I loved the costumes -- Edith Head actually tried to put out an Airport Clothing Line that I absolutely would have owned. It failed, but I guess the 70s were a confusing time for everyone. I loved the Art Direction, so fascinatingly of its time, a look I've always been in love with. I loved the score by Alfred Newman, his final composition before his death, one that lost to Frances Lai's for Love Story. I guess I'll have to watch that one next because hot damn I loved Newman's score.

Helen Hayes won the Oscar for Best Supporting Actress; Maureen Stapleton won the Golden Globe. I disagree with both of these (LEE GRANT IN THE LANDLORD) but I get it. Stapleton's final scene gripped me, leaving me horrified as I realized the full implications of what just transpired. Thank God writer-director George Seaton put it in, because the novel completely forgets her character after page 300. Hayes, meanwhile, is a hoot, clearly having a grand ol' time as an old-lady stowaway. I think a win is excessive, but she commits herself to it, and she's probably the best part of the movie. Besides Dean Martin, I mean.

It's a lot of fun, and clearly people in 1970 knew how to have a good time. The film was a box office triumph and went on to receive ten Academy Award Nominations, including Best Picture -- and that when the field was only five-wide! (Yeah, they didn't need extra slots to make sure awesome movies got in alongside "Oscar-appropriate" films; it was all Oscar-appropriate) There's nothing lofty about it. I mean, Burt Lancaster blathers on about how airports need to adapt to changing times, greater need for more runways, etc., etc. That stuff was kind of boring in the book, too. But we all know that the movie isn't really interested in that stuff. It want sot entertain you, to give you an all-star cast and watch him have a good time. And it does this well. Isn't that award-worthy? Well, ok no, it isn't. But I do insist that it's nomination-worthy.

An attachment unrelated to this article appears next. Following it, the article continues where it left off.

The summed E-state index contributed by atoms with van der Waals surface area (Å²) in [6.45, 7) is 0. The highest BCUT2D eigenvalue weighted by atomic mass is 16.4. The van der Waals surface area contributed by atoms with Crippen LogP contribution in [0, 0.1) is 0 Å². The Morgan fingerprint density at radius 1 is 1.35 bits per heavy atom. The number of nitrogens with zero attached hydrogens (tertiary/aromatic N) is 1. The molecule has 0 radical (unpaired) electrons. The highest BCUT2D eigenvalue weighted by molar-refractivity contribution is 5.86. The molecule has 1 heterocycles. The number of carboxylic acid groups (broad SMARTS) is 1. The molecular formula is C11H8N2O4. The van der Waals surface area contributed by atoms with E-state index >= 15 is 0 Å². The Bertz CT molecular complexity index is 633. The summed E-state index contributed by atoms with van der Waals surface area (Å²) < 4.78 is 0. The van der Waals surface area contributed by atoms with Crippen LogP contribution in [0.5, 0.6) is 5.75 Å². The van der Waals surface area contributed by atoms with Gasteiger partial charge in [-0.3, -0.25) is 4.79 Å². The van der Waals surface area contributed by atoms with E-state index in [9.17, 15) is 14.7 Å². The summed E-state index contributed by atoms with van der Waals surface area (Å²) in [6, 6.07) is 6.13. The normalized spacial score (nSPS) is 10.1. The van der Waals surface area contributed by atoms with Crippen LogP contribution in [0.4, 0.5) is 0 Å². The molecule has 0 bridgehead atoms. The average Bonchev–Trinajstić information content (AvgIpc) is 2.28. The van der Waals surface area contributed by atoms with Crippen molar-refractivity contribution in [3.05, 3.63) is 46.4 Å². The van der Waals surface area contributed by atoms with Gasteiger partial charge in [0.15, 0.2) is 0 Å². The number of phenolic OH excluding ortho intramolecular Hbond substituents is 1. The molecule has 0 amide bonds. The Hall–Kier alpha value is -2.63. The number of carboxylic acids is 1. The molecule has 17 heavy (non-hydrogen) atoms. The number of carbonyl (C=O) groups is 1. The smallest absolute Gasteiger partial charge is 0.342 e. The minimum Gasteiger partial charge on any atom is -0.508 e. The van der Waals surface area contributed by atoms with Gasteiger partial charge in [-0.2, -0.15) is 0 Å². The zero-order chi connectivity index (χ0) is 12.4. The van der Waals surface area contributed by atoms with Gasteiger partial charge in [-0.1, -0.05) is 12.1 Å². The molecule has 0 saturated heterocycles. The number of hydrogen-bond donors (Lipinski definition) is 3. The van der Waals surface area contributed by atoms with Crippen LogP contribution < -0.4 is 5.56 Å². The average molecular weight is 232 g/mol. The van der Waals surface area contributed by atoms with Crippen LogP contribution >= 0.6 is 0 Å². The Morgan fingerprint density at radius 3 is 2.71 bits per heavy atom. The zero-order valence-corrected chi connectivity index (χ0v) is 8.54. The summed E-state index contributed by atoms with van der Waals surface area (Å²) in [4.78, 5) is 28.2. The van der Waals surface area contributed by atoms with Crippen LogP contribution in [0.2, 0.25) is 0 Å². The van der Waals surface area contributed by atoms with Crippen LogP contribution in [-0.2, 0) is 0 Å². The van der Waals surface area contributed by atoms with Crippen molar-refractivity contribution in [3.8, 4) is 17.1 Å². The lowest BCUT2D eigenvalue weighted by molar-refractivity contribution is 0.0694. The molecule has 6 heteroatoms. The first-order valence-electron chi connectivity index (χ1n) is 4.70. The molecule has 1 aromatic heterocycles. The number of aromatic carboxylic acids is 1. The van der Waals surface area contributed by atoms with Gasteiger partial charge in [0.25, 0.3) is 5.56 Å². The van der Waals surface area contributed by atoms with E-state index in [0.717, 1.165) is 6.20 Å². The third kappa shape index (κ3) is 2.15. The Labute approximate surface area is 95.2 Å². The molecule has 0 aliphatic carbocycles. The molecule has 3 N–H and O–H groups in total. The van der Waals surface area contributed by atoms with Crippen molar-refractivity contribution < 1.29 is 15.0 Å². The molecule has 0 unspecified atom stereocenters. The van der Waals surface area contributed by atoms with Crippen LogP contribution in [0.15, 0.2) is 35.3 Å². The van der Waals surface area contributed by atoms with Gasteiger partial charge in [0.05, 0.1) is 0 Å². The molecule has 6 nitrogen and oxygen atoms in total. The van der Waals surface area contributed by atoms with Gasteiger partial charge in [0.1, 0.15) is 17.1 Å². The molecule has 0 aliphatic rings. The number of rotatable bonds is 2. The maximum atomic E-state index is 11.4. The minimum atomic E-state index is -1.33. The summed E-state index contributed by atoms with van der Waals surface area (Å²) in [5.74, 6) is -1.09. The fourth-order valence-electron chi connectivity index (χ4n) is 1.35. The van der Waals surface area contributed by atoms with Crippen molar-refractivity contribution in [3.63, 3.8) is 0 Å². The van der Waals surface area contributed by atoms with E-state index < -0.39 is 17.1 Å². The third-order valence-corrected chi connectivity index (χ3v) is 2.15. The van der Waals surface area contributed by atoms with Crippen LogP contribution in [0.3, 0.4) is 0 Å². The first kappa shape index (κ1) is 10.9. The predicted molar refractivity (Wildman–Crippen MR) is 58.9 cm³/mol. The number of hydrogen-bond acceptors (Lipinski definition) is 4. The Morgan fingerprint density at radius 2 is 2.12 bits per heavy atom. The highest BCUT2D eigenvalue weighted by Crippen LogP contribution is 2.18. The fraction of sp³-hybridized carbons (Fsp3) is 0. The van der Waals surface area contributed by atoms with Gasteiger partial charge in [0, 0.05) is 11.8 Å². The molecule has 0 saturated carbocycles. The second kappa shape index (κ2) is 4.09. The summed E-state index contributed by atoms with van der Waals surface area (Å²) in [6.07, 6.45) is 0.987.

Brandon said...

I too love this movie, and though it's not really Oscar-calibre, I still don't mind it's nomination. It was well structured, fun, and has pretty interesting characters line up.

TomS said...

Walter...I think it's AWESOME that you watched "Airport"! And you have one up on me, my friend, because I have not yet read the book. I can't WAIT to see your contemporary casting of it.

Thank you for your kind mention...It meant a lot to me.

(Valentine's Day...perfect for a "Love Story" wallow...)

Walter L. Hollmann said...

Glad to see others can appreciate the fun on display in the film.

Tom: Looked for Love Story on the Netflix Instant, couldn't find it. Watched Five Easy Pieces instead, though, to complete the supporting actresses of that year. Karen Black is astounding in that. Had I a ballot:

1 - Karen Black
2 - Lee Grant
3 - Maureen Stapleton
4 - Helen Hayes
5 - Sally Kellerman